When it comes to the future of paying for goods, Apple’s latest iPads and computers can’t seem to decide whether Touch ID or Face ID will win out.
At an event on Tuesday in New York’s Brooklyn Academy of Music, the Cupertino, Calif., company revealed its latest generation of iPads and Macs, one of which loses fingerprint authentication while the other adds it.
Apple’s newest iPad Pro represents the biggest change to the device since it launched eight years ago, the company said. It shaves off 5.9 mm, making it roughly 15 percent thinner, and offers more screen real estate by minimizing the bezels. But, like on its flagship iPhone, the redesign also ditches the home button. Instead, users swipe to conjure Control Center settings or previously used apps.
The new edge-to-edge display also effectively removes fingerprint-powered Touch ID from the tablets, in favor of facial recognition to unlock Apple Pay or the device itself.
It’s a tricky change, considering the growing adoption of iPads in enterprise scenarios, like logistics and retail environments. Face ID is designed to work better the more a person uses it — but it’s not clear how it will fare in stores, where employees tend to grab whatever company-owned devices are available.
New support for USB-C and monitors (up to 5K) offer some benefits. Employees can charge their iPhones around the store or dock the tablet and use it as a workstation. Designers and other creative types may appreciate the all-new ability to charge the Apple Pencil by magnetically connecting it to the tablet.
The 11-inch iPad Pro starts at $799, and the 12.9-inch model starts at $999.
With its latest crop of computers, Apple’s design philosophy suddenly takes a different turn.
Apple’s refreshed MacBook Air features a 13-inch Retina display with a number of improvements covering resolution, processors, solid-state drives for storage, battery life and keyboard, as well as a T2 security chip, FaceTime HD camera and recycled aluminum materials.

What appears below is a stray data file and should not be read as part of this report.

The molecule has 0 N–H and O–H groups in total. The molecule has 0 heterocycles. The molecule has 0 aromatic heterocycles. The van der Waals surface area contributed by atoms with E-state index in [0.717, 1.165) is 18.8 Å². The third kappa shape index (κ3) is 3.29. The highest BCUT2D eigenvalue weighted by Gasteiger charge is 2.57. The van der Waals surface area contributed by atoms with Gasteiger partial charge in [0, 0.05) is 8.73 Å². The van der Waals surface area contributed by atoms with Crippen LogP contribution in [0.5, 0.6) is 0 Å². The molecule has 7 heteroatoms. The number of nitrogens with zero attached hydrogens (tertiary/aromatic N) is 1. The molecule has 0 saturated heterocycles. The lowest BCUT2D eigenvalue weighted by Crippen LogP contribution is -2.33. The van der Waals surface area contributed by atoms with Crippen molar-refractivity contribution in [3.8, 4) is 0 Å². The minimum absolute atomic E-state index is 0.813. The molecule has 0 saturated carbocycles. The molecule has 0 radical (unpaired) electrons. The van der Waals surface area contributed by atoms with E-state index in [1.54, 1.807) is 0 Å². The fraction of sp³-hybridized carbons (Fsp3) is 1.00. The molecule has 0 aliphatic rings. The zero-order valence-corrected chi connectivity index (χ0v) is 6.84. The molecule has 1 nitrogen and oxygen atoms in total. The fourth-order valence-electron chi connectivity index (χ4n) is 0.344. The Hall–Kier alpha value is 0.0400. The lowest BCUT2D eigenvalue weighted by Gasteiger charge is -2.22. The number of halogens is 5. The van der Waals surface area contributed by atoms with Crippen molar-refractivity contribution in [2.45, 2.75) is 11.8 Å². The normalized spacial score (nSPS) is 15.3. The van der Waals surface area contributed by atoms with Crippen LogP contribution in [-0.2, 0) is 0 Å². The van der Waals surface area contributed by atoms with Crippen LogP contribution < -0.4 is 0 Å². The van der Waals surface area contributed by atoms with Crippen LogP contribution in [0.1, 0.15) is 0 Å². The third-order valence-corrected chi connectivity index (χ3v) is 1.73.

The laptop also found the iPad Pro’s missing Touch ID sensor. MacBook Air owners gain a new ability to unlock the computer and authenticate Apple Pay transactions by placing a finger on the hardware.
The move looks like Apple’s admission that Face ID may be fine for mobile devices, but when productivity’s at stake on full-fledged computers, it’s not quite ready for prime time. Things like reading glasses, sunglasses and heavy makeup have been known to vex the system, prompting a new setting called Alternate Appearance in iOS 12, which is also available today.
Of course, that’s not how the company talks about the feature or the new laptop. Instead, the device introduction focuses on the main feature of the MacBook Air — its weight class.
“When Steve pulled that MacBook Air out of that envelope, it was clear things would never be the same,” chief executive officer Tim Cook said onstage. “The MacBook Air’s incredibly thin design not only influenced the Mac line…it changed the industry.”
Indeed, the 2.75-pound laptop is super thin, at 15 millimeters. And somehow, it packs more hardware, including the new Touch ID sensor, as well as the addition of three microphones. The latter should offer better audio quality for calls, macOS Mojave’s group FaceTime chats and Siri voice recognition. It also brings better graphics to the table, with a resolution of more than 4 million pixels and 48 percent more color than the previous generation and its latest processors.
Available in gold, space gray and silver, the MacBook Air starts at $1,199 and pre-orders begin today, for shipping on Nov. 7.
Other announcements include the MacBook Pro’s new option for Radeon Pro Vega graphics, which should please gamers, design creatives and video pros interested in faster performance.
The Mac Mini also received its first update in four years. Decked out in space gray, the new Mini offers up to 64 GB of storage, 6-core processors for five times the performance, flash storage and more memory, plus four Thunderbolt 3 ports, two USB-A ports, an HDMI port and an Ethernet port. It starts at $799 and is available to order immediately on Apple’s web site and on Nov. 7 in stores.
Tuesday also marks the release of the latest major mobile and computer software updates. IOS 12.1 offers eSim support and real-time depth of field control for cameras — also known as background blur. And both iOS 12 and MacOS 10.14.1 Mojave feature group FaceTime calls and new emoji.